For the foregoing reasons, we will reverse the District Court with respect to Doyle and the Udren Firm, affirming the bankruptcy court’s imposition of sanctions. With respect to HSBC, as discussed previously, the District Court lacked jurisdiction to reverse the sanctions, as do we; therefore, we vacate the District Court’s order with respect to that party, leaving the sanctions imposed by the bankruptcy court in place. We will affirm the District Court with respect to Udren individually, reversing the bankruptcy’s court imposition of sanctions.

[1] Although HSBC was sanctioned by the bankruptcy court, it did not participate in this appeal.

[2] Moss Codilis is not involved in the present appeal. However, it is worth noting that the firm has come under serious judicial criticism for its lax practices in bankruptcy proceedings. “In total, [the court knows] of 23 instances in which [Moss Codilis] has violated [court rules] in this District alone.” In re Greco, 405 B.R. 393, 394 (Bankr. S.D. Fla. 2009); see also In re Waring, 401 B.R. 906 (Bankr. N.D. Ohio 2009).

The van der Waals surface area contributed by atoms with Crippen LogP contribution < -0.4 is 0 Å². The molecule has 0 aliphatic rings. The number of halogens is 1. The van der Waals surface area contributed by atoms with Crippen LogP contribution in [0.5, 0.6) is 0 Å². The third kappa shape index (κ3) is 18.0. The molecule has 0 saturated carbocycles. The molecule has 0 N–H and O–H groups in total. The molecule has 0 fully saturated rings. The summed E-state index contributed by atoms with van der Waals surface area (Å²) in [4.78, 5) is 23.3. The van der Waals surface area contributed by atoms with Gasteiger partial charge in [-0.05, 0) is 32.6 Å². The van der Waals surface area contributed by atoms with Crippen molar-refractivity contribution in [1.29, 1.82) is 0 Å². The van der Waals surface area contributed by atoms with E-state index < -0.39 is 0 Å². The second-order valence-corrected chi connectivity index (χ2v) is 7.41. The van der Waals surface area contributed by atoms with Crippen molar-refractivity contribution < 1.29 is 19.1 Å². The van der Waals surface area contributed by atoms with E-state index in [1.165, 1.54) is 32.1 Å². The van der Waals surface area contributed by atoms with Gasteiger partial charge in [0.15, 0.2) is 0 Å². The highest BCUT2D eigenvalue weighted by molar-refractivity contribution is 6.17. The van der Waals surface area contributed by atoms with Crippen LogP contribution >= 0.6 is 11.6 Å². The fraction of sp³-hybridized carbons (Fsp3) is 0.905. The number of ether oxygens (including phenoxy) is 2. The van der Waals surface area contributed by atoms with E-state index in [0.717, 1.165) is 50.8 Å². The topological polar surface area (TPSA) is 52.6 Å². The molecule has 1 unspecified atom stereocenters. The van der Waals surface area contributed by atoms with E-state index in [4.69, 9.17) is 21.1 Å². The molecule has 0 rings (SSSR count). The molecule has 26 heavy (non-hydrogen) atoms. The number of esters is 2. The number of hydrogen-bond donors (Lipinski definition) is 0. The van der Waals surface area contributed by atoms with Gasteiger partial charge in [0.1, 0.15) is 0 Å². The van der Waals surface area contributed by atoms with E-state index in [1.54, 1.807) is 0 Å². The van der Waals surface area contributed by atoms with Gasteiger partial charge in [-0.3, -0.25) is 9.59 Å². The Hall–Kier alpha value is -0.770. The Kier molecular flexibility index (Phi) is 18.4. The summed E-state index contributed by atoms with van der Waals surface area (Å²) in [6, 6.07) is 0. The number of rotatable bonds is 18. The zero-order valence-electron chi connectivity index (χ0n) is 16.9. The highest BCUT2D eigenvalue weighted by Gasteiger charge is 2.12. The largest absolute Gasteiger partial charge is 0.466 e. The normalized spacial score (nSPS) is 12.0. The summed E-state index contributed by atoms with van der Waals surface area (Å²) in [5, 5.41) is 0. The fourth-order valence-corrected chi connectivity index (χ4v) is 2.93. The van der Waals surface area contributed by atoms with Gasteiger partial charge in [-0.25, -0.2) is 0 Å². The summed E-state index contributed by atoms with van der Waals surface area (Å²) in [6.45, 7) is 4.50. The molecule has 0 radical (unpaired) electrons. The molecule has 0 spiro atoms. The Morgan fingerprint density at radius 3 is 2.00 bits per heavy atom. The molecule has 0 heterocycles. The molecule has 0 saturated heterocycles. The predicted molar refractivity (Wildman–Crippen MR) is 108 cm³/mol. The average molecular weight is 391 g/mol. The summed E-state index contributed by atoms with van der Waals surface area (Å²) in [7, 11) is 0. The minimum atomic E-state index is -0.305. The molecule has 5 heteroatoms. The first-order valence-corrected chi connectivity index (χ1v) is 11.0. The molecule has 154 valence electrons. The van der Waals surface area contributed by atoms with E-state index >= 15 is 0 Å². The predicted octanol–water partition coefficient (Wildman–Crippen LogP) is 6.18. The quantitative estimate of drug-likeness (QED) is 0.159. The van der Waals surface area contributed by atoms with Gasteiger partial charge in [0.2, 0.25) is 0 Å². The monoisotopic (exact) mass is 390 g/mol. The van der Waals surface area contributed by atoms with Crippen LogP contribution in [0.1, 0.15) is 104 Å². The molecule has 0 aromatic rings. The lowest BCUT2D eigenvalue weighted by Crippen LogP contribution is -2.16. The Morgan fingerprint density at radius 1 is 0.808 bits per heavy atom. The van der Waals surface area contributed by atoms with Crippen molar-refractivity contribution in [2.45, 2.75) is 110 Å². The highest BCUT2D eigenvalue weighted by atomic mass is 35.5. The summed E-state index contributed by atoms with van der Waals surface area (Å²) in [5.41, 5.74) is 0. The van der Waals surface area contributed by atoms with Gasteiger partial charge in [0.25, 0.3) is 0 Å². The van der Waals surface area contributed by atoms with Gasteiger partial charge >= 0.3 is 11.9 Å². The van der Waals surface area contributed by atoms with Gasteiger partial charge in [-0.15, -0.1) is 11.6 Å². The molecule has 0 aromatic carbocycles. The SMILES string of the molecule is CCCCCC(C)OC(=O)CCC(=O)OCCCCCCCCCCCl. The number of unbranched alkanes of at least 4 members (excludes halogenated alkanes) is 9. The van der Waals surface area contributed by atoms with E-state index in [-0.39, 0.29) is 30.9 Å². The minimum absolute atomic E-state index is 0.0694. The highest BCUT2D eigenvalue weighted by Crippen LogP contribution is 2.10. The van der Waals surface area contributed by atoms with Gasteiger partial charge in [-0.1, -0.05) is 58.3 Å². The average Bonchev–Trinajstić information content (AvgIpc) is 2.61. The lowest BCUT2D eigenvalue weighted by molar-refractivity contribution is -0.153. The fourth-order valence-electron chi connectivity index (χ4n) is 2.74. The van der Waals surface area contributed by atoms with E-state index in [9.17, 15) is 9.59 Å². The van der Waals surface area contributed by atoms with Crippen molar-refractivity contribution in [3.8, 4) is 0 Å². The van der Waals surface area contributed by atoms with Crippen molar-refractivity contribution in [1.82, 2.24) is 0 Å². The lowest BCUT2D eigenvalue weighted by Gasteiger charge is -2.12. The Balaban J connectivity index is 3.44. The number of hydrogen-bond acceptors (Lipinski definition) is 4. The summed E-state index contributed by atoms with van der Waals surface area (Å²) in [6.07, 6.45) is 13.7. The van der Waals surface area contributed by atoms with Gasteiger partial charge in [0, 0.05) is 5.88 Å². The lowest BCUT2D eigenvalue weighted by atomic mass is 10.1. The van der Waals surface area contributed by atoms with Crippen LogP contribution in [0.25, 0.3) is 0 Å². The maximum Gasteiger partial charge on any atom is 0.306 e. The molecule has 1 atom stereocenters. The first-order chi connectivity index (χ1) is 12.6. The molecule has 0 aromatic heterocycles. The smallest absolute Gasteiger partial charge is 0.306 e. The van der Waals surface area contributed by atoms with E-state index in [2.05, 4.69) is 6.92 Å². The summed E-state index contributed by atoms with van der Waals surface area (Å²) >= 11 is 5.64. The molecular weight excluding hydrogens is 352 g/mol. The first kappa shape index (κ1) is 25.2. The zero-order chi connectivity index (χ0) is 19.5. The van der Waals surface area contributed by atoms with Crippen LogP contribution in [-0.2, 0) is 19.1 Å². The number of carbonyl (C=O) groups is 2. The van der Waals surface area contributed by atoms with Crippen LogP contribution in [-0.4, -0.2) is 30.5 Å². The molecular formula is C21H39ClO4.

[3] HSBC ultimately corrected these errors in an amended court filing.

[4] This dispute has now been resolved in favor of the Taylors. (App. 199.)

[5] LPS is also not involved in the present appeal, as the bankruptcy court found that it had not engaged in wrongdoing in this case. However, both the accuracy of its data and the ethics of its practices have been repeatedly called into question elsewhere. See, e.g., In re Wilson, 2011 WL 1337240 at *9 (Bankr. E.D.La. Apr. 7, 2011) (imposing sanctions after finding that LPS had issued “sham” affidavits and perpetrated fraud on the court); In re Thorne, 2011 WL 2470114 (Bankr. N.D. Miss. June 16, 2011); In re Doble, 2011 WL 1465559 (Bankr. S.D. Cal. Apr. 14, 2011).